A recent Pitchers and Poets podcast spoke to an issue about which I have a strong opinion. I suppose I have a great many strong opinions - or at least I present them strongly - but I would argue that the vast majority of those remain conditional. It is important, I think, to be open-minded enough to be persuaded by a contrary, or more likely, an entirely new perspective on an issue.
For my own part, my political convictions - which were (and are) quite strong - have undergone quite a few radical shifts since I first was granted the right to vote. The outcome of that was, in the 2008 election, a ballot which included at least one vote for a member of each of the following parties: Democrat, Republican, Libertarian, Green, and Independent. Why? Because I felt, in each of those races, that the party in question was irrelevant, and that the person most capable of doing the job was worthy of my vote. Anyway, the point here is not to discuss politics, but to point out that even what seems a fervent position on my part is liable to change if I am confronted with a valid alternative that seems compelling enough. At the very least, I am easily persuaded by nuance, especially nuance that takes on accepted cultural narratives.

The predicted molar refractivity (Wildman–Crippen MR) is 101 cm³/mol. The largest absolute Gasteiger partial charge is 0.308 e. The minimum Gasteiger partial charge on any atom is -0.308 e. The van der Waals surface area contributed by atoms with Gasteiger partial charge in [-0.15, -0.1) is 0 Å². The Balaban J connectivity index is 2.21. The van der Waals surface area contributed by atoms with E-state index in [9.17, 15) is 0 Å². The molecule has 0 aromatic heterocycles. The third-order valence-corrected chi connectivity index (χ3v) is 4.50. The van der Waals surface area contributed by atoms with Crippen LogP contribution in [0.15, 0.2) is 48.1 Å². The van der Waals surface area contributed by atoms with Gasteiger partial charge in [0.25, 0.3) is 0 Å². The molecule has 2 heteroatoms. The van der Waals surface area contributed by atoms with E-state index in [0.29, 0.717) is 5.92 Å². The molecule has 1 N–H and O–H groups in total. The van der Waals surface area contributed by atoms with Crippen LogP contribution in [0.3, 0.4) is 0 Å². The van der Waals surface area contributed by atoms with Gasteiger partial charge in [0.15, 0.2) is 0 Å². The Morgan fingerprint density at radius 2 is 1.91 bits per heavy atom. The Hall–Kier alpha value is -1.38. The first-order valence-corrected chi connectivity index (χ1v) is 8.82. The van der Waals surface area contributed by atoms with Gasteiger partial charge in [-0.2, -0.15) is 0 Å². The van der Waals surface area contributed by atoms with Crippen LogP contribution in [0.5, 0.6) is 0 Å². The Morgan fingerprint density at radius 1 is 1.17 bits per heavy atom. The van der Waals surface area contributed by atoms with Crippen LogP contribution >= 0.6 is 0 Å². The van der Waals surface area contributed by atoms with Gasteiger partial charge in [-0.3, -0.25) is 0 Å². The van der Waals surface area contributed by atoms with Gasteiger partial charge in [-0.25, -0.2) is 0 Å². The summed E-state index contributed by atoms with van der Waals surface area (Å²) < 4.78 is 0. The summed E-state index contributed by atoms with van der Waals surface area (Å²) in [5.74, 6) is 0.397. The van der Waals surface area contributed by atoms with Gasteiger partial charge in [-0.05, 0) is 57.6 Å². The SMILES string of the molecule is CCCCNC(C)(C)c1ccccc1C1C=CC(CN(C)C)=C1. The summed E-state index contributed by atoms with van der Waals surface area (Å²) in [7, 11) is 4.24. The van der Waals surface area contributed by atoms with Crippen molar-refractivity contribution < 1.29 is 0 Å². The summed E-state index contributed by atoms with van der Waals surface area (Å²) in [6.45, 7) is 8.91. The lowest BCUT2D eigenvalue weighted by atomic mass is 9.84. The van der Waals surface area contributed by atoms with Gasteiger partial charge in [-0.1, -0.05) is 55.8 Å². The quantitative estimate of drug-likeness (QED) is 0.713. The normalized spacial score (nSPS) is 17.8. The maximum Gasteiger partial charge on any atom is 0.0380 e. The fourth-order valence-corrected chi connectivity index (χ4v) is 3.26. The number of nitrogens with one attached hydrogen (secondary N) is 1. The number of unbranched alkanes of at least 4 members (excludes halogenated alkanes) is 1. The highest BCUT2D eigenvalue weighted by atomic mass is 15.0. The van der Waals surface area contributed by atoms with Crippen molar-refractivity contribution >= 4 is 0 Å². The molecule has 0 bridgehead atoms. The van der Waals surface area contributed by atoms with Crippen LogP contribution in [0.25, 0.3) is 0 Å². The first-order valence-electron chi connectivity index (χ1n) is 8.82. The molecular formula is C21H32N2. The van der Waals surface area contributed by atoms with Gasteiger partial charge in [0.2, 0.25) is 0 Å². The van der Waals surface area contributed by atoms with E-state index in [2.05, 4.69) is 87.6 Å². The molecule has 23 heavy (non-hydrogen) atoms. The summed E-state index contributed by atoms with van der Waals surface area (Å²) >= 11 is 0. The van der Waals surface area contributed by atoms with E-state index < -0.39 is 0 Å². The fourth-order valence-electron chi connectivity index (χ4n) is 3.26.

There is, however, one duality which I reluctantly accept, and about which I firmly and probably irrevocably believe in one position. That duality is specialization versus generalization, or the competing ideas that a person should focus on learning a small number of things exceedingly well, on the one hand, or a large number of things in less depth. Of course, as Ted and Eric point out in their podcast, we live in a time where being a generalist is almost impossible. Specialization has so much won the day that it's practically a sin to have too many interests.
Of course, I think it's difficult to draw an exact line between the specialist and the generalist. How many fields must one study to be a generalist? How advanced must a person's knowledge of a particular field be in order to qualify as a specialist? What about people who are somewhere in between? And, moreover, isn't the true generalist also a specialist in some sense?
All of those are valid questions, and I think the duality here is - like most dualities - not totally fair. I believe there are a great many people who are, in fact, both generalists and specialists, and there's no reason those things have to be mutually exclusive. I think there is, however, a marked difference in mentality between the two. It is especially rare to find someone who will advocate specialization whilst also celebrating the "Renaissance Man," as we like to call generalists (implying their anachronism).